Many would have betted on him to achieve this superhuman feat – but few actually believed that he could do that when he was almost 37. Yes, we are talking about Indian batting maestro Sachin Tendulkar who took the world at its feet by breaking the 200-barrier for the first time.
Whenever it would have happened, the 200 was certainly going to be a watershed moment in the history of ODI cricket – for many had had their chances but failed to capitalise on it. Long ago in 1997, Pakistan opener Saeed Anwar fell on 194 against India with still enough time left to reach the milestone. In 2000 too, Sri Lankan dynamite Sanath Jayasuriya failed to score off the remaining 11 in two overs remaining to be bowled. A few months before Tendulkar finally realised the dream, an unheralded Zimbabwe opener Charles Coventry failed to keep himself on strike for the last over to gather nine runs that were necessary to pocket the record. Tendulkar himself had fallen short of the dodging deed when a muscle pull forced him a painful early retirement on 163 (5 overs still remaining) against New Zealand.
In the three-match ODI series in question, India won a thriller in the first game at Jaipur by a run and are looking to seal the issues at the Captain Roop Singh Stadium in Gwalior. On a Wednesday afternoon, Indian skipper MS Dhoni won the toss and elected to bat. The brothers-in-arms Virender Sehwag and Sachin Tendulkar opened the proceedings – with the former falling in the fourth over of the innings. Dinesh Karthik was sent at one-down and he ensured to make the most of the opportunity.
South Africa had a sound bowling attack – with Dale Steyn, Wayne Parnell, Charl Langeveldt and skipper Jacques Kallis manning the pace department with able support from Roelof van der Merwe and part-timer Jean Paul Duminy with the spin. However, Tendulkar and Karthik took on the bowling and India crossed 100 in the 15th over – the Little Master completing his half-century in 37 balls. Ensuring Tendulkar did get the majority of the strike, Karthik too brought his own fifty in 59 deliveries. On the 28th over of the innings, Tendulkar nudged a single off Duminy to complete his 46th ODI (93rd overall) century. The hundred came off in 90 deliveries – studded with 13 fours. Later on, the Master Blaster lofted the same off-break bowler for his first individual six of the day.
The duo kept on piling up the runs at a good pace to ensure the Indian 200 in the 31st over. However two overs later, Parnell came in for a change and removed the Tamil Nadu batsman on his individual career-best score of 79. The second-wicket added 194 runs. Joined in by Yusuf Pathan who kept on playing his explosive shots, Tendulkar too played his own to smash Parnell for a boundary to bring up his 150 off 118 balls. At the end of 40 overs, India reached 286 – and soon after, the man-in-form smacked two sixes in successive overs off Langeveldt and Merwe respectively. While Pathan departed with India just crossing 300, skipper Dhoni came in with less than nine overs to go.
At the end of 43 overs, Tendulkar had already made 186 and was starting to look a bit jaded. On the other side, Dhoni just came in and had played a couple of balls to warm him up. With a couple of hits, Dhoni ensured India reach 350 in the 46th over and started sledge-hammering an already hapless South African attack in pursuit for a 400. Meanwhile, Tendulkar started cramping but kept on adding to his tally with occasional singles and doubles.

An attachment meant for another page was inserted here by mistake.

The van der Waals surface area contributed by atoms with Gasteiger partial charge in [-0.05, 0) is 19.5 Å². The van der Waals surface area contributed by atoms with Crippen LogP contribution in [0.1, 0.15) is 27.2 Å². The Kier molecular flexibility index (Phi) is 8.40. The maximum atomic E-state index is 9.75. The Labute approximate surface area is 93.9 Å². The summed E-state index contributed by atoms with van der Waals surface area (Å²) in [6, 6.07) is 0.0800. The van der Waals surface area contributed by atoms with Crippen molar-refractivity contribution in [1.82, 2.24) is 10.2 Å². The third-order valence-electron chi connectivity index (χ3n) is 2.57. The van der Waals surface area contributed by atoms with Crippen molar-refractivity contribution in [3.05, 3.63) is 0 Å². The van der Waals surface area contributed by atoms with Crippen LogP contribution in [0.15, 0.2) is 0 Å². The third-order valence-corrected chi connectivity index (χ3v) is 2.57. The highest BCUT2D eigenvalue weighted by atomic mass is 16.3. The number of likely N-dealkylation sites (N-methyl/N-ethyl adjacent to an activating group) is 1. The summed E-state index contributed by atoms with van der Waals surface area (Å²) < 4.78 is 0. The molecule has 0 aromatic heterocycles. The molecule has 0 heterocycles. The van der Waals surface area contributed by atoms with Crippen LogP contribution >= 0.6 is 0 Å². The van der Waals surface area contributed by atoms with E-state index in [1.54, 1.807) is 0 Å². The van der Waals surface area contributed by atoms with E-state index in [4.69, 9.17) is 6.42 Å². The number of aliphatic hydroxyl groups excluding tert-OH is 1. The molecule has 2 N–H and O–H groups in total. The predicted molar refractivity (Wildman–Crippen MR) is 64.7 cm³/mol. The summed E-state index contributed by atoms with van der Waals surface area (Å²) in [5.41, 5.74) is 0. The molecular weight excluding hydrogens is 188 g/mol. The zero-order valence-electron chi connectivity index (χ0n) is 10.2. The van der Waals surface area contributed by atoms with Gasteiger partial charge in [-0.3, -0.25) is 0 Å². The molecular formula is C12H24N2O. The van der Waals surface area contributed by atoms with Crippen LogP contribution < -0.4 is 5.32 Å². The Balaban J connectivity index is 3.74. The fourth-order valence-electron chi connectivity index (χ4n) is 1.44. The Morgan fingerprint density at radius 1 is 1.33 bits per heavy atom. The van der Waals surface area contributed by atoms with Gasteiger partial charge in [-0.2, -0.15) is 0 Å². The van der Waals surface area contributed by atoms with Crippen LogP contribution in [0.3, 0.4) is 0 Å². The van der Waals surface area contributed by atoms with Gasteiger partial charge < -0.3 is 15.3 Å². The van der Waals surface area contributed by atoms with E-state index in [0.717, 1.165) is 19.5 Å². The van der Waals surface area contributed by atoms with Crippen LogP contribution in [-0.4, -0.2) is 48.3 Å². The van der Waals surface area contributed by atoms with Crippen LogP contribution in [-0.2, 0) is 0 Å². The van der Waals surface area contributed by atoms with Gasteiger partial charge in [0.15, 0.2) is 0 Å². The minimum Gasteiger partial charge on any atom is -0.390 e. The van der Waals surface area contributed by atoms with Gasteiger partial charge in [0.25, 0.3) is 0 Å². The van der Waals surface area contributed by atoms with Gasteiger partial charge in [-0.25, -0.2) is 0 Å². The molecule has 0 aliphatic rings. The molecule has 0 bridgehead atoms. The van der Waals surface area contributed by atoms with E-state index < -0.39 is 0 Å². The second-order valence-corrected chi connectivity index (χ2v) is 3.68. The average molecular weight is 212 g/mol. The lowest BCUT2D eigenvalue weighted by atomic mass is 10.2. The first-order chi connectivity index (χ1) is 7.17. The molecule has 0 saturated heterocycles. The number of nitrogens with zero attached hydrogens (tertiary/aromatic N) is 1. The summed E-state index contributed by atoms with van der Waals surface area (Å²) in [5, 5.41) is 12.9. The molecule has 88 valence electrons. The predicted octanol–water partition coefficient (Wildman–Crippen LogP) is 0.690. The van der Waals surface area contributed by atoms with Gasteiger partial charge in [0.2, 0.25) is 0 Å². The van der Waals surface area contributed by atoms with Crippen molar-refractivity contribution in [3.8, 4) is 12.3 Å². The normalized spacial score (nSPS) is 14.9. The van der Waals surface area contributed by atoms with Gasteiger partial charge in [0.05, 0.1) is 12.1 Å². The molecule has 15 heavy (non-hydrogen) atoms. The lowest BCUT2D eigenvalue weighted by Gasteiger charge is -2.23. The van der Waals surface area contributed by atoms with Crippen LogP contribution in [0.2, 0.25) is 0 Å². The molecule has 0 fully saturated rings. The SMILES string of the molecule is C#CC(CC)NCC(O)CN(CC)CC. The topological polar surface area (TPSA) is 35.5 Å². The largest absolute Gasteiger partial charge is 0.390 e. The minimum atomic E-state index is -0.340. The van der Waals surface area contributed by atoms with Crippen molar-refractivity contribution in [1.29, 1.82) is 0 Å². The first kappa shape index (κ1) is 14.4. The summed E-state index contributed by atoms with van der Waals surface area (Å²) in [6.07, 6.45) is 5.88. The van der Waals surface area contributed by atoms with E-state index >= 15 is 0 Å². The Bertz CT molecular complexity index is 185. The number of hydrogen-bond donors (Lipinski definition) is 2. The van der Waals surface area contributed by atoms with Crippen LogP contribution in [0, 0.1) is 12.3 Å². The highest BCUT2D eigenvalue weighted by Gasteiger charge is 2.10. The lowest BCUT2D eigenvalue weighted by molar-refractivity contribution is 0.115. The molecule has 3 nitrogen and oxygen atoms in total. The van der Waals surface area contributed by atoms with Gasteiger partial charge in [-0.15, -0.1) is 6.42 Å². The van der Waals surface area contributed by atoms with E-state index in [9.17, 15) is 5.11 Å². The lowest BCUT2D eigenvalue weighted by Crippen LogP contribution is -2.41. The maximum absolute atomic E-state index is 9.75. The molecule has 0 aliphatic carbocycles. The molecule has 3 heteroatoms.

With Dhoni taking most of the strikes himself, Tendulkar did not at all get the strike at the 49th over bowled by Steyn – in which the skipper squeezed out 17 runs. Dhoni himself kept the strike for the final over by picking up a single off the last delivery. In a span of half-an-hour, the 200 which looked just a matter of time was still left unaccomplished with balls running out fast. After a six off the first ball from Langeveldt, Dhoni restricted himself to a single and finally the man – who had been locked on 199 for the last few minutes – almost limping to take strike.
Not hitting a single boundary from just 13 balls on strike in the last 7 overs, the long-reigning ODI king added another diamond to his crown when finally he picked up a single off the third ball of the final over for his 200th run of the innings. At the commentary box, Ravi Shastri famously remarked – “The first man on the planet to reach 200 and it’s the superman from India. SACHIN TENDULKAR. Take a bow, master.” He was complemented by former New Zealand cricketer Danny Morrison with “Aw, you little champion. If there was anyone deserving to break this milestone, this Everest, it is certainly Sachin Tendulkar.” Dhoni finished off the innings in style as India put up a mammoth total of 401.
Seven years have passed since that day, and four more batsmen have reached the Everest of 200 – with another Mumbaikar and Indian opener Rohit Sharma scaling up the peak twice.
South Africa were never quite there in the chase – AB de Villiers top-scoring with an unbeaten 114 followed by a distant second in 34 by Hashim Amla. With the Protean innings folding up inside 43 overs, India won the historic match by 153 runs – gaining an unassailable lead in the series.
Brief scores: India – 401/3 (50.0); South Africa – 248 (42.5)